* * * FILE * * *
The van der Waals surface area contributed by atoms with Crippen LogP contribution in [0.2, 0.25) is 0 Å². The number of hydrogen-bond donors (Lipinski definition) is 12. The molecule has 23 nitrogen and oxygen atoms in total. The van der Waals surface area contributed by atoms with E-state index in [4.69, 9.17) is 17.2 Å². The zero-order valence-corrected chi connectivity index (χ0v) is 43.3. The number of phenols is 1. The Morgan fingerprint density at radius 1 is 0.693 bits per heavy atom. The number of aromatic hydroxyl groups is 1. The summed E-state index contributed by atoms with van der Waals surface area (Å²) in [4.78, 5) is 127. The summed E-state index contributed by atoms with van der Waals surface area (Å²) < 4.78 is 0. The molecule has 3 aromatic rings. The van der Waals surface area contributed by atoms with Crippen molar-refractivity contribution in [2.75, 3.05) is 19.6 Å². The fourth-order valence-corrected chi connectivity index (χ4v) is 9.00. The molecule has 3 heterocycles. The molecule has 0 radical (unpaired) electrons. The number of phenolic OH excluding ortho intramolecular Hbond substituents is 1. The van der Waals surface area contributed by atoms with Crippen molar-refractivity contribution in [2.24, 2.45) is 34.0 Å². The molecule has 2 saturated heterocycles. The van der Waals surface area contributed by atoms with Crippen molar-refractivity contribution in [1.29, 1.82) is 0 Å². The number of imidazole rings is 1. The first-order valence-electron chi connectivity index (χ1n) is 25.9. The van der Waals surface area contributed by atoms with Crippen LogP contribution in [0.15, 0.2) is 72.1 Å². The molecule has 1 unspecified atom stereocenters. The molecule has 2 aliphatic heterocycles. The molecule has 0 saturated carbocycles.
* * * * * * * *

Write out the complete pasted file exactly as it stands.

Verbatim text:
The van der Waals surface area contributed by atoms with Crippen LogP contribution in [0.2, 0.25) is 0 Å². The number of hydrogen-bond donors (Lipinski definition) is 12. The molecule has 23 nitrogen and oxygen atoms in total. The van der Waals surface area contributed by atoms with E-state index in [4.69, 9.17) is 17.2 Å². The zero-order valence-corrected chi connectivity index (χ0v) is 43.3. The number of phenols is 1. The Morgan fingerprint density at radius 1 is 0.693 bits per heavy atom. The number of aromatic hydroxyl groups is 1. The summed E-state index contributed by atoms with van der Waals surface area (Å²) in [4.78, 5) is 127. The summed E-state index contributed by atoms with van der Waals surface area (Å²) < 4.78 is 0. The molecule has 3 aromatic rings. The van der Waals surface area contributed by atoms with Crippen molar-refractivity contribution in [2.75, 3.05) is 19.6 Å². The fourth-order valence-corrected chi connectivity index (χ4v) is 9.00. The molecule has 3 heterocycles. The molecule has 0 radical (unpaired) electrons. The number of phenolic OH excluding ortho intramolecular Hbond substituents is 1. The van der Waals surface area contributed by atoms with Crippen molar-refractivity contribution in [2.24, 2.45) is 34.0 Å². The molecule has 2 saturated heterocycles. The van der Waals surface area contributed by atoms with Crippen molar-refractivity contribution in [1.29, 1.82) is 0 Å². The number of imidazole rings is 1. The first-order valence-electron chi connectivity index (χ1n) is 25.9. The van der Waals surface area contributed by atoms with Crippen LogP contribution in [0.15, 0.2) is 72.1 Å². The molecule has 1 unspecified atom stereocenters. The molecule has 2 aliphatic heterocycles. The molecule has 0 saturated carbocycles.